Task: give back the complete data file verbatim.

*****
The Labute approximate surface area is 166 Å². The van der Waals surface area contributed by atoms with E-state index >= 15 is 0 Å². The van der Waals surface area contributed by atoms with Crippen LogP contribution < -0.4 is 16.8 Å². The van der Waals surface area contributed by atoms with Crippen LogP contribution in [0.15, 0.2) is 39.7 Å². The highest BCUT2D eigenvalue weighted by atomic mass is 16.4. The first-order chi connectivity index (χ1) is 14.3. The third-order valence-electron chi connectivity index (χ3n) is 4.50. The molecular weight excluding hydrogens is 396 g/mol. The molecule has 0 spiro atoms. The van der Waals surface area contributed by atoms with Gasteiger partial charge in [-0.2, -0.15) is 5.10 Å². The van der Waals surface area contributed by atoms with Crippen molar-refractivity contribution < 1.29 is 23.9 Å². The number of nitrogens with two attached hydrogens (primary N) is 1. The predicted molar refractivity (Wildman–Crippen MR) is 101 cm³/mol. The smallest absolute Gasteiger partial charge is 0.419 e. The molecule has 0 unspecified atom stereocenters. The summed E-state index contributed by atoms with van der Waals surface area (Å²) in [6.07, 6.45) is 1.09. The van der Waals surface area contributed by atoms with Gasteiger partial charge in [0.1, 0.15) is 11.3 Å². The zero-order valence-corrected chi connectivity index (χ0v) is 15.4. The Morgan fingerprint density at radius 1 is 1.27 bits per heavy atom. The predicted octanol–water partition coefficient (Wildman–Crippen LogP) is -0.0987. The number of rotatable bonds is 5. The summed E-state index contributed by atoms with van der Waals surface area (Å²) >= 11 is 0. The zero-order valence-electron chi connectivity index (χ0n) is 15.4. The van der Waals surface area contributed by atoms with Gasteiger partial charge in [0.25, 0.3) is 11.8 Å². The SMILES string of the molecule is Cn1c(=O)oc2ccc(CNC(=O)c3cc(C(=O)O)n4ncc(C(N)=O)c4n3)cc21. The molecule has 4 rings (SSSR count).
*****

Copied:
The Labute approximate surface area is 166 Å². The van der Waals surface area contributed by atoms with E-state index >= 15 is 0 Å². The van der Waals surface area contributed by atoms with Crippen LogP contribution < -0.4 is 16.8 Å². The van der Waals surface area contributed by atoms with Crippen LogP contribution in [0.15, 0.2) is 39.7 Å². The highest BCUT2D eigenvalue weighted by atomic mass is 16.4. The first-order chi connectivity index (χ1) is 14.3. The third-order valence-electron chi connectivity index (χ3n) is 4.50. The molecular weight excluding hydrogens is 396 g/mol. The molecule has 0 spiro atoms. The van der Waals surface area contributed by atoms with Gasteiger partial charge in [-0.2, -0.15) is 5.10 Å². The van der Waals surface area contributed by atoms with Crippen molar-refractivity contribution < 1.29 is 23.9 Å². The number of nitrogens with two attached hydrogens (primary N) is 1. The predicted molar refractivity (Wildman–Crippen MR) is 101 cm³/mol. The smallest absolute Gasteiger partial charge is 0.419 e. The molecule has 0 unspecified atom stereocenters. The summed E-state index contributed by atoms with van der Waals surface area (Å²) in [6.07, 6.45) is 1.09. The van der Waals surface area contributed by atoms with Gasteiger partial charge in [0.1, 0.15) is 11.3 Å². The zero-order valence-corrected chi connectivity index (χ0v) is 15.4. The Morgan fingerprint density at radius 1 is 1.27 bits per heavy atom. The predicted octanol–water partition coefficient (Wildman–Crippen LogP) is -0.0987. The number of rotatable bonds is 5. The summed E-state index contributed by atoms with van der Waals surface area (Å²) >= 11 is 0. The zero-order valence-electron chi connectivity index (χ0n) is 15.4. The van der Waals surface area contributed by atoms with Gasteiger partial charge in [0.25, 0.3) is 11.8 Å². The SMILES string of the molecule is Cn1c(=O)oc2ccc(CNC(=O)c3cc(C(=O)O)n4ncc(C(N)=O)c4n3)cc21. The molecule has 4 rings (SSSR count).